Orphan Works

Every creative person should know the details of the Orphan Works legislation currently being considered by Congress. The Graphic Artists Guild has provided the bills below to inform artists of all kinds about the status of the legislation as of September 27, 2008.  Updates will follow, so please be sure to subscribe to our RSS feed to get up-to-the-minute updates.

The Senate bill (S. 2913) has been approved and sent to the full Senate for approval. The House version of the bill (H.R. 5889) was referred by Subcommittee to Full Committee on May 7, 2008. The Senate bill (S. 2913) passed by unanimous consent on September 26, 2008.

In the event that the two branches pass differing versions of the law, the bills will be forwarded to a reconciliation committee. The language of the two bills are consolidated and then presented to the President for final approval before becoming law.

The Guild has also included the Copyright Law of the United States.  This legislation was initiated as a single page more than 200 years ago and has grown to more than 300 pages during subsequent revisions.  Orphan Works legislation is clearly not the first challenge to the creative community, but the Guild has advocated for artists’ rights for the past 41 years and will continue to do so well into the future.

Artist-Museum Partnership Act

Before 1969 artists, composers and writers could donate self-generated works to a non-profit institution and receive a fair-market-value deduction. Subsequent to 1969, as part of broad tax reform, they can deduct only the cost of materials.

Currently, artists making a charitable contribution to a museum or cultural institution are only allowed to deduct the cost of their raw materials instead of the fair market value of the art donated. This situation deters artists from donating art to a museum while they are alive, and instead waiting until after they die, because their work is valued at fair market value in their estate. However, if they donate while alive, they get only a deduction for the costs of their materials.

As a result of the 1969 legislation, many works of art which would have been contributed to American institutions have been sold into private collections or abroad, in effect depriving the public of these works. (For example, Igor Stravkinsky planned to donate his papers to the Music Division of the Library of Congress the month the Tax Reform Act of 1969 was signed into law. Instead, the papers were sold to a private foundation in Switzerland.) If the widow(er) of an artist donates a work of art created by his/her deceased spouse, the widow(er) can take a fair-market-value deduction, as can the collector of the artist’s work. In addition, the artist’s estate is taxed at fair-market value. Finally, a patent holder who contributes his/her patent can take a fair-market-value deduction for the contribution. The benefit to the nation, when artists are encouraged to contribute their work during their lifetime, cannot be overemphasized. It allows the public, historians, scholars and others to learn from the artist his/her aesthetic intention for the work; how it was intended to be displayed, performed, or interpreted; and what influences affected the artist.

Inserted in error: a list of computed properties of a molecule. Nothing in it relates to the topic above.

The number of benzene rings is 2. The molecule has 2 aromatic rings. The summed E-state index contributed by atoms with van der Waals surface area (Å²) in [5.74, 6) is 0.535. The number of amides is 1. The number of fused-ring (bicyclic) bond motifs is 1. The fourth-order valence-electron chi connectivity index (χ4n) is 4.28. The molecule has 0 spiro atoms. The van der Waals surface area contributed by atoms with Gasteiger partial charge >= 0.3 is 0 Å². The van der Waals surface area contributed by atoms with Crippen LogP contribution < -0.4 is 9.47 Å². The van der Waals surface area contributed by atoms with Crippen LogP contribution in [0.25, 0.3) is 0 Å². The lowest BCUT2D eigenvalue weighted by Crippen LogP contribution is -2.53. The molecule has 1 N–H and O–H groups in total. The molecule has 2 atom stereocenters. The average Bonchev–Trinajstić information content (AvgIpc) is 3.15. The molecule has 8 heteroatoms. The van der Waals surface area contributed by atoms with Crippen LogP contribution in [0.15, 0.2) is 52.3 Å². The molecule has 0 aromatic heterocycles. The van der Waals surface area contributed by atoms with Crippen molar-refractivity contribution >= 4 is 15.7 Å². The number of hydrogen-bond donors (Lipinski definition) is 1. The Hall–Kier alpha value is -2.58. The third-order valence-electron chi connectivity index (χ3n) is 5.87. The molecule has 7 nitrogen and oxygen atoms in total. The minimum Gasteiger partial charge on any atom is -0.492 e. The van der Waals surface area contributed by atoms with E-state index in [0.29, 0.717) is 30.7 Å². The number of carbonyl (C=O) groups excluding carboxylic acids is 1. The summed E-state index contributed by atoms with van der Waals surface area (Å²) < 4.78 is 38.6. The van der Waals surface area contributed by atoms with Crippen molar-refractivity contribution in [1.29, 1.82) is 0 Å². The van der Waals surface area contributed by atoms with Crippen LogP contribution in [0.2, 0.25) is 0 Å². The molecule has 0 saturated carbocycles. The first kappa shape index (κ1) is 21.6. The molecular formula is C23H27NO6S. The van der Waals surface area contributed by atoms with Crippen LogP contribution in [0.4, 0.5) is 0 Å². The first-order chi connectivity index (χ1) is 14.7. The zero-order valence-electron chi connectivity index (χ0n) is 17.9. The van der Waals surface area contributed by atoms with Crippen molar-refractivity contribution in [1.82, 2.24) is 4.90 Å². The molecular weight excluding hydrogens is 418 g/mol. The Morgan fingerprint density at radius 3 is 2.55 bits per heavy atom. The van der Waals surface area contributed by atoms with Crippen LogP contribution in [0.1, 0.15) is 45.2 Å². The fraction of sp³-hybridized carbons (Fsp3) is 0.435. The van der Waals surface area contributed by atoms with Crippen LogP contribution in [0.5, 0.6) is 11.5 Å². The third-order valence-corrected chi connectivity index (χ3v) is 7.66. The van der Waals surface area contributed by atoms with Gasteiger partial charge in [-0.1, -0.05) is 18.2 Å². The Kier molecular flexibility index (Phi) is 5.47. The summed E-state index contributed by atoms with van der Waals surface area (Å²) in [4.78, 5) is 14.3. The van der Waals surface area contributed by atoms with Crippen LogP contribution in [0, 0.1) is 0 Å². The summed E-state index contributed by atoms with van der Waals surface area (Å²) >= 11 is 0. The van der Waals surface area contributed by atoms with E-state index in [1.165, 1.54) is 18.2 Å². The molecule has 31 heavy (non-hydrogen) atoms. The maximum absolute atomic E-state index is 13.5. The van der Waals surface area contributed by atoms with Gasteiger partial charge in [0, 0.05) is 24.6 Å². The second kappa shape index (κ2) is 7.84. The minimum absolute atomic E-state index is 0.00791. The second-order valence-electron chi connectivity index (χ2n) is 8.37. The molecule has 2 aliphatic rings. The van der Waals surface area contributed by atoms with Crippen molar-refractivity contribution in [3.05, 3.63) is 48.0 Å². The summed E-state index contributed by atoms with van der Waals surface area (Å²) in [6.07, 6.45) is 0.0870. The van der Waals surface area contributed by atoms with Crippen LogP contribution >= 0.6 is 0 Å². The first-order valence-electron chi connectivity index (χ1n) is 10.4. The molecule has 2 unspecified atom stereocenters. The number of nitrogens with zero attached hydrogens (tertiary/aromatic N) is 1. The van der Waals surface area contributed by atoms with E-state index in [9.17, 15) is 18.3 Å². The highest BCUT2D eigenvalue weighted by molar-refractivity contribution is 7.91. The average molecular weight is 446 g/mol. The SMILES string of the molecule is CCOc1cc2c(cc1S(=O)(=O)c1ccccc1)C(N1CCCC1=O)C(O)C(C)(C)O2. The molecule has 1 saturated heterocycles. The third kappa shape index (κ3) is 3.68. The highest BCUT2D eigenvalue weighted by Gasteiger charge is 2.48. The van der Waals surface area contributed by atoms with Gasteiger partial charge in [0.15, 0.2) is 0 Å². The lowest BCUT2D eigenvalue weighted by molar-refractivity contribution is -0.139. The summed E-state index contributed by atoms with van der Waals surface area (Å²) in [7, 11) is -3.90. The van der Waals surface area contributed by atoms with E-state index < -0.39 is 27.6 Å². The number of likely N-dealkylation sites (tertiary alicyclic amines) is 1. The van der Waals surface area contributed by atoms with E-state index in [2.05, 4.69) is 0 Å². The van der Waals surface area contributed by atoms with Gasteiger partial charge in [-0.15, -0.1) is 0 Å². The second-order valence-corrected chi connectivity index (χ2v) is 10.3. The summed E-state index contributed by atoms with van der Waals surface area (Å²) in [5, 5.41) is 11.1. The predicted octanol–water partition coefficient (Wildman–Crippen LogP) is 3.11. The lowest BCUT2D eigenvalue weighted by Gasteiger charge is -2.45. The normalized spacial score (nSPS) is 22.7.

The passage of the Artist-Museum Partnership Act of 2011 would have the following positive impact:

  1. Increasing incentives for artists to donate their work will improve public collections, since most nonprofit institutions have no acquisition funds to purchase creative work and must rely on donations.
  2. The tax code would encourage donations from our most creative citizens for future generations to enjoy, a plus for nonprofit institutions that have no acquisition funds to purchase creative works and must rely on donations.
  3. Artists would be treated as any other taxpayer donating a work of appreciated property, creating a tax code with “horizontal tax equity”—equal treatment to all similarly situated taxpayers.
  4. Encouraging donations directly from living artists will make more art accessible to the general public more quickly than waiting for estates to be settled or for art to pass through the hands of collectors.

Click here for a copy of H.R. 5889 (Adobe Acrobat file, 71 Kb)

Click here for a copy of S. 2913 (Adobe Acrobat file, 44 Kb)

Click here for a copy of the Copyright Law of the United Sates (Adobe Acrobat file, 2908 Kb)